If the leading countries participating in the seventeenth Conference of the Parties (COP 17) negotiations do not make a firm decision to have a second commit- ment period, following the first phase of the Kyoto Protocol, there is a risk that there will be an increase in bilateral climate agreements, which is not desirable, as it will make doing business more complex, says financial services firm Deloitte director and South African lead for sustainability and climate change Duane Newman.
He points out that a similar trend was seen with the World Trade Organisation’s Doha negotiations, saying this brings into question the role of these global institutions.
Currently there is no Kyoto replacement treaty or second commitment period beyond 2012 and Newman predicts that an international agreement might only be reached by 2020.
Deloitte senior manager for sustain- ability and climate change Peter Oldacre agrees that without a clear global view and a legally binding agreement on how commitments for reducing emissions are to be shared, it is difficult to expect much progress coming from the United Nations Framework Convention on Climate Change’s COP 17 negotiations.
“An uncertain outcome from the conference will not be good for business. As the meeting approaches, there is a sense that there is no concise plan to deal with the complex and diverse agenda.
“The aftermath of the 2008 financial crisis has left many countries with differ- ent priorities and a reluctance to commit to anything that could place an additional burden on their economies,” he says.
However, Newman emphasises that positive outcomes must be generated from COP 17, as this event is the only one aimed at achieving global reductions in greenhouse-gas (GHG) emissions.
“Business is realising that it is a key stakeholder with a role to play in the negotiations. It must be part of the solution and the design of mechanisms to engage businesses so they can benefit from it,” he adds.
Newman and Oldacre state that the focus of COP 17 will be on creating mechanisms that may enable the progress made at the climate change discussions at COP 16, held in Cancun, Mexico, in 2010, to be realised.
Measurement, reporting and verifica- tion will receive greater attention as these are necessary to ensure the accuracy and usability of the measurement of GHG reductions. Loopholes need to be closed and rigorous discussions must be held to increase the levels of ambition in developed countries, says Newman.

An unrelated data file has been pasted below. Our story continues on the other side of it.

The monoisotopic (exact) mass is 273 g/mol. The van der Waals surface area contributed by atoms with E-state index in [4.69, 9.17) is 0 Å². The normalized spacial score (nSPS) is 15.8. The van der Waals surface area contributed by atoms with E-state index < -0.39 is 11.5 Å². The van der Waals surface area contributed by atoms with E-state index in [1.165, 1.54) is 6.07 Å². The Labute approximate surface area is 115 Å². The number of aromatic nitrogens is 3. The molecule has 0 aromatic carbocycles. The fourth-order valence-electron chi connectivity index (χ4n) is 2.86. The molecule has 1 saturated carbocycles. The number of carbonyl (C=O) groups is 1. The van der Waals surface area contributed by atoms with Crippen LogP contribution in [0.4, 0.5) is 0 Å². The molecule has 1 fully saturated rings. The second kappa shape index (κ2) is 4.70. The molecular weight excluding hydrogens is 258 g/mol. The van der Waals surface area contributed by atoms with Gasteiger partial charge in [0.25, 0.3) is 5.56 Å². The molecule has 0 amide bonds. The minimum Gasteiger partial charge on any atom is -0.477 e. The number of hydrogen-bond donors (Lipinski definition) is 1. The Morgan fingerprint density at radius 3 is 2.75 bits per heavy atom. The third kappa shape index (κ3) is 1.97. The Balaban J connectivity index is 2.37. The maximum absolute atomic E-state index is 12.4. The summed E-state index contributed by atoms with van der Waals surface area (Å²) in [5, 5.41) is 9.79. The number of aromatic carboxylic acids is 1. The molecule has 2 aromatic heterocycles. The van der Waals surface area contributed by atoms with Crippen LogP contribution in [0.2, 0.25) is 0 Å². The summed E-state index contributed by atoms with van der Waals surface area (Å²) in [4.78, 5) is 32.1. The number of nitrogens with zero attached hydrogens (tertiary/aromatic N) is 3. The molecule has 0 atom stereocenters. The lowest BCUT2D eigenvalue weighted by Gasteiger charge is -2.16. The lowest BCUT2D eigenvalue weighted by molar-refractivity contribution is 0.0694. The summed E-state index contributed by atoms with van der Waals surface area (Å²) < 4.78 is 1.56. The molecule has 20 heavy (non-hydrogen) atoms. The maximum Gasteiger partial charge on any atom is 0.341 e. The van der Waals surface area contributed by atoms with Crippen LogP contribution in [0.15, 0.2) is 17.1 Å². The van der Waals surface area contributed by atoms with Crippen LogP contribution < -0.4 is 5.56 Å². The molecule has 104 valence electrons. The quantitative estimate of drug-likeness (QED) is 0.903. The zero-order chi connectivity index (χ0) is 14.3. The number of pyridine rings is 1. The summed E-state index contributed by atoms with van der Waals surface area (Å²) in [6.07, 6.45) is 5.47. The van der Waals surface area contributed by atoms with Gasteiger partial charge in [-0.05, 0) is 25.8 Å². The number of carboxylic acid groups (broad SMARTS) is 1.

Last year’s conference saw the establishment of a technology mechanism and a climate technology centre and network, which seek to promote partnerships and collaboration between stakeholders.
Further, the development of a Green Climate Fund (GCF), aimed at channelling $100-billion a year into climate-related investment from the developed world to the developing world by 2020, was agreed.
The design of the GCF will be presented for consideration at COP 17 in Durban. Ways to ensure transparency and accountability in the governance of the fund will also be presented.
“A set of instruments to provide support needs to be put in place. Each instrument should be offered by public and private institutions and competition between them is likely to keep costs down and provide good governance and transpar- ency,” says Oldacre.
In addition, Newman says significant attention will be paid to the architectural design of agreements.
The concepts of ‘developed’ versus ‘developing’ in terms of country classification will form a noteworthy debate and agreement on a fair approach to individual countries’ responsibilities is fundamental to the implementation of strategies going forward, he states.
Integration of city planning, infrastructural development and adaptation needs to be discussed this year and vulnerable countries’ capacity building must be a key implementation issue, in practical terms, Newman adds.
“Realisation of the inhibitory obstacles for governments and civil society will enhance the ability to achieve sustainable results,” he concludes.